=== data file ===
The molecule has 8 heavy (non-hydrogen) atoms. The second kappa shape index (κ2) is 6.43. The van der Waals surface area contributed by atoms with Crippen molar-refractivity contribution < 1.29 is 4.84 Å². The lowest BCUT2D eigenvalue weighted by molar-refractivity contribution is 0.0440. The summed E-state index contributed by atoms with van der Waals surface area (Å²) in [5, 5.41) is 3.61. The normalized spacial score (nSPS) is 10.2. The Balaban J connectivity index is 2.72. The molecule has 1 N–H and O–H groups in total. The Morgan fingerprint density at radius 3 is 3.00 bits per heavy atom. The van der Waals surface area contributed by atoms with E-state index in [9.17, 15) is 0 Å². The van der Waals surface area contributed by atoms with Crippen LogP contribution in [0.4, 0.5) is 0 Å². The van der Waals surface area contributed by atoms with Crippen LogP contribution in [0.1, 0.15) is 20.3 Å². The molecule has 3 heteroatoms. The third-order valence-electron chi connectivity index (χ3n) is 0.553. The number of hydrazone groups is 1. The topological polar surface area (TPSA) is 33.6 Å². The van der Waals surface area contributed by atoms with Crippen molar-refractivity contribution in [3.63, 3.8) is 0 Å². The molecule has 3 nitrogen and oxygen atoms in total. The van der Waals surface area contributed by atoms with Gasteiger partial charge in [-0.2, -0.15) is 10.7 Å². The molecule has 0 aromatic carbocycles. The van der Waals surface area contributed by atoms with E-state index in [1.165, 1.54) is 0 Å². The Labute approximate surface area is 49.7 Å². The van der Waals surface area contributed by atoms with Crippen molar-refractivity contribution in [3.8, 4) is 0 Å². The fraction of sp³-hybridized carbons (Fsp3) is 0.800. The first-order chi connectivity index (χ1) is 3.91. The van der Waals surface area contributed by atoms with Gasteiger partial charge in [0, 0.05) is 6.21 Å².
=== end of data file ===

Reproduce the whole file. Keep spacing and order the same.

The molecule has 8 heavy (non-hydrogen) atoms. The second kappa shape index (κ2) is 6.43. The van der Waals surface area contributed by atoms with Crippen molar-refractivity contribution < 1.29 is 4.84 Å². The lowest BCUT2D eigenvalue weighted by molar-refractivity contribution is 0.0440. The summed E-state index contributed by atoms with van der Waals surface area (Å²) in [5, 5.41) is 3.61. The normalized spacial score (nSPS) is 10.2. The Balaban J connectivity index is 2.72. The molecule has 1 N–H and O–H groups in total. The Morgan fingerprint density at radius 3 is 3.00 bits per heavy atom. The van der Waals surface area contributed by atoms with E-state index in [9.17, 15) is 0 Å². The van der Waals surface area contributed by atoms with Crippen LogP contribution in [0.4, 0.5) is 0 Å². The van der Waals surface area contributed by atoms with Crippen LogP contribution in [0.1, 0.15) is 20.3 Å². The molecule has 3 heteroatoms. The third-order valence-electron chi connectivity index (χ3n) is 0.553. The number of hydrazone groups is 1. The topological polar surface area (TPSA) is 33.6 Å². The van der Waals surface area contributed by atoms with Crippen molar-refractivity contribution in [3.63, 3.8) is 0 Å². The molecule has 3 nitrogen and oxygen atoms in total. The van der Waals surface area contributed by atoms with Gasteiger partial charge in [-0.2, -0.15) is 10.7 Å². The molecule has 0 aromatic carbocycles. The van der Waals surface area contributed by atoms with E-state index in [1.165, 1.54) is 0 Å². The Labute approximate surface area is 49.7 Å². The van der Waals surface area contributed by atoms with Crippen molar-refractivity contribution in [3.8, 4) is 0 Å². The fraction of sp³-hybridized carbons (Fsp3) is 0.800. The first-order chi connectivity index (χ1) is 3.91. The van der Waals surface area contributed by atoms with Gasteiger partial charge in [0, 0.05) is 6.21 Å².